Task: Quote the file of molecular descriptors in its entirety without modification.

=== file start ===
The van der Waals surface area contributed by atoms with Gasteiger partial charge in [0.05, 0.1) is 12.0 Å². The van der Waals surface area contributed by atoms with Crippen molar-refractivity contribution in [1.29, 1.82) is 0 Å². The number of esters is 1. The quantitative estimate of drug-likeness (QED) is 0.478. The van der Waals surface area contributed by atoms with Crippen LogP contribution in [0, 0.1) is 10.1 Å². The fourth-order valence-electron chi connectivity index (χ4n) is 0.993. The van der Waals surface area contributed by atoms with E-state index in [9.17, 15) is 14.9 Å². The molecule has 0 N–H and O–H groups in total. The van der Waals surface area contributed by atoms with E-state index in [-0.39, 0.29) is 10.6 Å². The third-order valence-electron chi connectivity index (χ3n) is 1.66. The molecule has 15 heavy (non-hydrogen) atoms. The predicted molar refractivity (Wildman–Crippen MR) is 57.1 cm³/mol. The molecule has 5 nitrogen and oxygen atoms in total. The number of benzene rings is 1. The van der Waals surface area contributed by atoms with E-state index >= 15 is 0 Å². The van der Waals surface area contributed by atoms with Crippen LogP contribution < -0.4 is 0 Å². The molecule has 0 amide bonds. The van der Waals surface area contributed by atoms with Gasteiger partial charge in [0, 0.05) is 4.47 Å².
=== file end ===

The van der Waals surface area contributed by atoms with Gasteiger partial charge in [0.05, 0.1) is 12.0 Å². The van der Waals surface area contributed by atoms with Crippen molar-refractivity contribution in [1.29, 1.82) is 0 Å². The number of esters is 1. The quantitative estimate of drug-likeness (QED) is 0.478. The van der Waals surface area contributed by atoms with Crippen LogP contribution in [0, 0.1) is 10.1 Å². The fourth-order valence-electron chi connectivity index (χ4n) is 0.993. The van der Waals surface area contributed by atoms with E-state index in [9.17, 15) is 14.9 Å². The molecule has 0 N–H and O–H groups in total. The van der Waals surface area contributed by atoms with E-state index in [-0.39, 0.29) is 10.6 Å². The third-order valence-electron chi connectivity index (χ3n) is 1.66. The molecule has 15 heavy (non-hydrogen) atoms. The predicted molar refractivity (Wildman–Crippen MR) is 57.1 cm³/mol. The molecule has 5 nitrogen and oxygen atoms in total. The number of benzene rings is 1. The van der Waals surface area contributed by atoms with E-state index >= 15 is 0 Å². The van der Waals surface area contributed by atoms with Crippen LogP contribution < -0.4 is 0 Å². The molecule has 0 amide bonds. The van der Waals surface area contributed by atoms with Gasteiger partial charge in [0, 0.05) is 4.47 Å².